Trailer Magazine


Bruce Hwy widening a sound investment for improving operational safety

  • Posted on Tuesday 19th, November 2019.

The Queensland Government’s project for widening the Bruce Highway from four to six lanes between Caboolture and Steve Irwin Way has been given the green light by Infrastructure Australia, the nation’s independent infrastructure advisor.

Infrastructure Australia Chief Executive, Romilly Madew, has welcomed the 11km upgrade of the highway as a Priority Project on The Infrastructure Priority List.

“In our rigorous assessment of the business case, we found the upgrade to be a sound investment that would not only reduce travel time and provide capacity for future growth, but also improve operational safety,” said Madew.

The Infrastructure Priority List provides governments at all levels with a prioritised list of nationally-significant investment opportunities for the near, medium and longer term.

The Bruce Highway is part of the National Land Transport Network and its role in connecting regional centres and facilitating significant freight movement has been identified by Infrastructure Australia as a key regional priority for Queensland.

With the populations of Moreton Bay and the Sunshine Coast anticipated to grow to more than 50 per cent higher than the 2011 levels by 2036, without intervention, the highway will be severely impacted by this ongoing urban expansion and Queensland’s increasing road freight.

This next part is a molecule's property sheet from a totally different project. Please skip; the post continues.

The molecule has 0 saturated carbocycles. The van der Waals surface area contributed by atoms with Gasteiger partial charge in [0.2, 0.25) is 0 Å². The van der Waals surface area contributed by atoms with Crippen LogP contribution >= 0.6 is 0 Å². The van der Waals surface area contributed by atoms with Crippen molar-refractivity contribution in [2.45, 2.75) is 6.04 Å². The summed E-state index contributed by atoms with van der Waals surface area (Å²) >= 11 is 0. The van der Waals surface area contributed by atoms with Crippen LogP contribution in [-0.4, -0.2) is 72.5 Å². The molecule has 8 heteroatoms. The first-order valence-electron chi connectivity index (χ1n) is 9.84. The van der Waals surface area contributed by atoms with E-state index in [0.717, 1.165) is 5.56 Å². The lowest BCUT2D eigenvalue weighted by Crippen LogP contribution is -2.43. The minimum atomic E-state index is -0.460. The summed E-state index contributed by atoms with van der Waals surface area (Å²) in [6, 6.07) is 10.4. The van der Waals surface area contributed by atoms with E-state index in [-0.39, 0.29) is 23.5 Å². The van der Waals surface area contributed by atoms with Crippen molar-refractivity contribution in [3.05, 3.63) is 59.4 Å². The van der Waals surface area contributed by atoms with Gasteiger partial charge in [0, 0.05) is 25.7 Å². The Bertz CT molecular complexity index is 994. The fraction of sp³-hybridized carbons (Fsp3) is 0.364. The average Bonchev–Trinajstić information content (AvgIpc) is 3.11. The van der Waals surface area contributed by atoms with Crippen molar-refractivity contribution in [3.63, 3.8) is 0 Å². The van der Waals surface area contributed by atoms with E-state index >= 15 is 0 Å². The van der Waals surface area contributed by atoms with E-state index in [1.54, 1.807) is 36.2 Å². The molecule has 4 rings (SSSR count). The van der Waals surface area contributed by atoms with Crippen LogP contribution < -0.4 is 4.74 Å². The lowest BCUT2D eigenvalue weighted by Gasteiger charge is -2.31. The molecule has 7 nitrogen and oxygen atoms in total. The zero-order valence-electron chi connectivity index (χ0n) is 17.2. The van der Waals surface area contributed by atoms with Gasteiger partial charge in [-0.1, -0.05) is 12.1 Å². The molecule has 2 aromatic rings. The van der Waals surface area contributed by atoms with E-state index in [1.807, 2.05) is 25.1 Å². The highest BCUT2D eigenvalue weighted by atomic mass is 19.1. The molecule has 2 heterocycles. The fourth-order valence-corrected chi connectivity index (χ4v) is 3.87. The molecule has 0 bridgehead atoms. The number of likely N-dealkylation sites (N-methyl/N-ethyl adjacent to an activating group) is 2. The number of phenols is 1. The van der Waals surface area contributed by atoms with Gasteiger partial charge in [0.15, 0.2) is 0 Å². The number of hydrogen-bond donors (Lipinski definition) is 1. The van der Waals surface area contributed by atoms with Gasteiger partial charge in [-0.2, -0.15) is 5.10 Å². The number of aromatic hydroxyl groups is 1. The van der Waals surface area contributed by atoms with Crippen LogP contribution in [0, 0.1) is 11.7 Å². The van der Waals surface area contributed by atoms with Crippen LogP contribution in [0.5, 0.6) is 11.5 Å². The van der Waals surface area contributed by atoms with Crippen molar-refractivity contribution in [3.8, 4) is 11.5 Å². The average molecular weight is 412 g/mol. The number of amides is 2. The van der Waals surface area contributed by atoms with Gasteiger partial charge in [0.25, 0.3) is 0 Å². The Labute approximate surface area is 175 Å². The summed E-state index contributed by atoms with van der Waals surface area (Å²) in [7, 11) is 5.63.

The 2019 Australian Infrastructure Audit, released in August this year, found this section of the Bruce Highway is expected to become the third most congested in South East Queensland by 2031 in terms of total delay hours.

“The 2019 Audit also calls out the critical need for asset maintenance and renewal of our transport networks. This upgrade is a good example of how improving existing assets can be a better use of funds while still generating significant future benefits,” said Madew.

Madew said the upgrade of this section would also improve road safety outcomes on the Bruce Highway.

“Right now, this section of the highway has the highest crash rate of the 60-kilometre section between Pine River and Caloundra. Between 2012 and 2017, 52 crashes were recorded and as traffic increases we can only expect things to get worse. By 2031, crash rates are forecast to increase by 50 per cent,” said Madew.

To mitigate flood risk, the project will also include the replacement of 10 bridges (2 carriageways) over Lagoon Creek, King Johns Creek, Six Mile Creek, Rose Creek and Beerburrum Creek.

This latest business case forms part of a large program of work for upgrading the Bruce Highway.

Infrastructure Australia is currently developing the 2020 Infrastructure Priority List, which is due for release early next year.

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